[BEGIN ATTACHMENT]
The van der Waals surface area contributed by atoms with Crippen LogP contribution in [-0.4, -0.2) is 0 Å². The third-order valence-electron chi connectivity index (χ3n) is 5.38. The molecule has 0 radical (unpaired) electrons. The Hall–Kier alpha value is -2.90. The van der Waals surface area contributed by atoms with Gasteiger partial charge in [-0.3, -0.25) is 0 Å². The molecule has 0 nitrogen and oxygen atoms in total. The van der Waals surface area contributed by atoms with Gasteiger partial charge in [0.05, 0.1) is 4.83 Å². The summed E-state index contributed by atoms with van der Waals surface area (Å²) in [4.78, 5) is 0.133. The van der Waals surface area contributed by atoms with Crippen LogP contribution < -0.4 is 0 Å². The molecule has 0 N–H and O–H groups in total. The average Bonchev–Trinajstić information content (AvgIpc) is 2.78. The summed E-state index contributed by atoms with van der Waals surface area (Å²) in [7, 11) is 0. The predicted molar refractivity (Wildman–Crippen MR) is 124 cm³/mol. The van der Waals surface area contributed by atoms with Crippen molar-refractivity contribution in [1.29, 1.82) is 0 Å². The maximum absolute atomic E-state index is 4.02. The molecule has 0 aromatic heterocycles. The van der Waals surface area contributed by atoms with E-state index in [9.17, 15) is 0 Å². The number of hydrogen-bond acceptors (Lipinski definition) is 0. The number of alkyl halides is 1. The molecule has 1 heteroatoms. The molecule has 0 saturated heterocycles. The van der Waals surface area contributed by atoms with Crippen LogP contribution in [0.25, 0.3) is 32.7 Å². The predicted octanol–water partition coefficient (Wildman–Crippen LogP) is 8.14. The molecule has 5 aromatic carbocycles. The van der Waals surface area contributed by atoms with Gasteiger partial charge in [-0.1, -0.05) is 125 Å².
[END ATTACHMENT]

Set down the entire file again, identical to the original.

The van der Waals surface area contributed by atoms with Crippen LogP contribution in [-0.4, -0.2) is 0 Å². The third-order valence-electron chi connectivity index (χ3n) is 5.38. The molecule has 0 radical (unpaired) electrons. The Hall–Kier alpha value is -2.90. The van der Waals surface area contributed by atoms with Gasteiger partial charge in [-0.3, -0.25) is 0 Å². The molecule has 0 nitrogen and oxygen atoms in total. The van der Waals surface area contributed by atoms with Gasteiger partial charge in [0.05, 0.1) is 4.83 Å². The summed E-state index contributed by atoms with van der Waals surface area (Å²) in [4.78, 5) is 0.133. The van der Waals surface area contributed by atoms with Crippen LogP contribution < -0.4 is 0 Å². The molecule has 0 N–H and O–H groups in total. The average Bonchev–Trinajstić information content (AvgIpc) is 2.78. The summed E-state index contributed by atoms with van der Waals surface area (Å²) in [7, 11) is 0. The predicted molar refractivity (Wildman–Crippen MR) is 124 cm³/mol. The van der Waals surface area contributed by atoms with Crippen molar-refractivity contribution in [1.29, 1.82) is 0 Å². The maximum absolute atomic E-state index is 4.02. The molecule has 0 aromatic heterocycles. The van der Waals surface area contributed by atoms with E-state index in [9.17, 15) is 0 Å². The number of hydrogen-bond acceptors (Lipinski definition) is 0. The number of alkyl halides is 1. The molecule has 1 heteroatoms. The molecule has 0 saturated heterocycles. The van der Waals surface area contributed by atoms with Crippen LogP contribution in [0.25, 0.3) is 32.7 Å². The predicted octanol–water partition coefficient (Wildman–Crippen LogP) is 8.14. The molecule has 5 aromatic carbocycles. The van der Waals surface area contributed by atoms with Gasteiger partial charge in [-0.1, -0.05) is 125 Å².